Physics help Mass per unit length vs frequency?

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BackLumbarJack
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#1
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Hi
I am currently studying standing waves and harmonics, and am of the understanding that a high mass per unit length decreases the wave frequency on the string. Why would this happen? Does a high mass per unit length equate to a high density ( generally) and dont mechanical waves, such as those along a string, travel faster in denser media?
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Zangoose
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(Original post by BackLumbarJack)
Hi
I am currently studying standing waves and harmonics, and am of the understanding that a high mass per unit length decreases the wave frequency on the string. Why would this happen? Does a high mass per unit length equate to a high density ( generally) and dont mechanical waves, such as those along a string, travel faster in denser media?
Yeah, pretty much. You need to take the square root of the mass (divided by the mean of the wave frequency), then you take the exponential and you divide by the sum of the amplitude of each wave peak and then you end up with something that's proportionate to the square of the initial equation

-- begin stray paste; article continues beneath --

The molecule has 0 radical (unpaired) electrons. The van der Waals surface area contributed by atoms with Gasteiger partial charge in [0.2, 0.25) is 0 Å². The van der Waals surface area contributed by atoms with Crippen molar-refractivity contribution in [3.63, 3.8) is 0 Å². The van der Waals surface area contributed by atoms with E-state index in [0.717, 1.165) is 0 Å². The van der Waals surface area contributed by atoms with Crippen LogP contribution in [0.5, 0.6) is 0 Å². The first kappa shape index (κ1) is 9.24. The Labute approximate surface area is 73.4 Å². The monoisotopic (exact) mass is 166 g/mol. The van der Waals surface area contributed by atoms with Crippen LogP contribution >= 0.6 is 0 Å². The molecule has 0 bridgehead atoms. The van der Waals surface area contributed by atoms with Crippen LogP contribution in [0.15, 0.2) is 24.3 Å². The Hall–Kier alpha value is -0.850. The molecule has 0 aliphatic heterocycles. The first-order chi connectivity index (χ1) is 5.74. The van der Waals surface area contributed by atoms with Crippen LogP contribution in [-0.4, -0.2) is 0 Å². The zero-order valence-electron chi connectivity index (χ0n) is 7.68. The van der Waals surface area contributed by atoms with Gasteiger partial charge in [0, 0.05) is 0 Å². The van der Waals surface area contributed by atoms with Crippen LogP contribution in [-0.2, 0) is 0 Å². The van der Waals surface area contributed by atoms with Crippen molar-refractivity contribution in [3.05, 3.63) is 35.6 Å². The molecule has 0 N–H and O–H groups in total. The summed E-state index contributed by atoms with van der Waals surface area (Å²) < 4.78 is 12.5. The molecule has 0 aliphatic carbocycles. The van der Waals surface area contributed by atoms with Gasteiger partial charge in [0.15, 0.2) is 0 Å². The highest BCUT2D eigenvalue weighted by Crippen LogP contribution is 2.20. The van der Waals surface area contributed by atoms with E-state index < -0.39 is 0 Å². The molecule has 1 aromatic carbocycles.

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BobBobson
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(Original post by Zangoose)
Yeah, pretty much. You need to take the square root of the mass (divided by the mean of the wave frequency), then you take the exponential and you divide by the sum of the amplitude of each wave peak and then you end up with something that's proportionate to the square of the initial equation
How does man have 6 red gems. Jesos. You're getting repped just for that
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BackLumbarJack
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(Original post by Zangoose)
Yeah, pretty much. You need to take the square root of the mass (divided by the mean of the wave frequency), then you take the exponential and you divide by the sum of the amplitude of each wave peak and then you end up with something that's proportionate to the square of the initial equation
Thanks for the reply but you've kinda lost me here... I was just wondering why increasing the mass per unit length does not increase the frequency?
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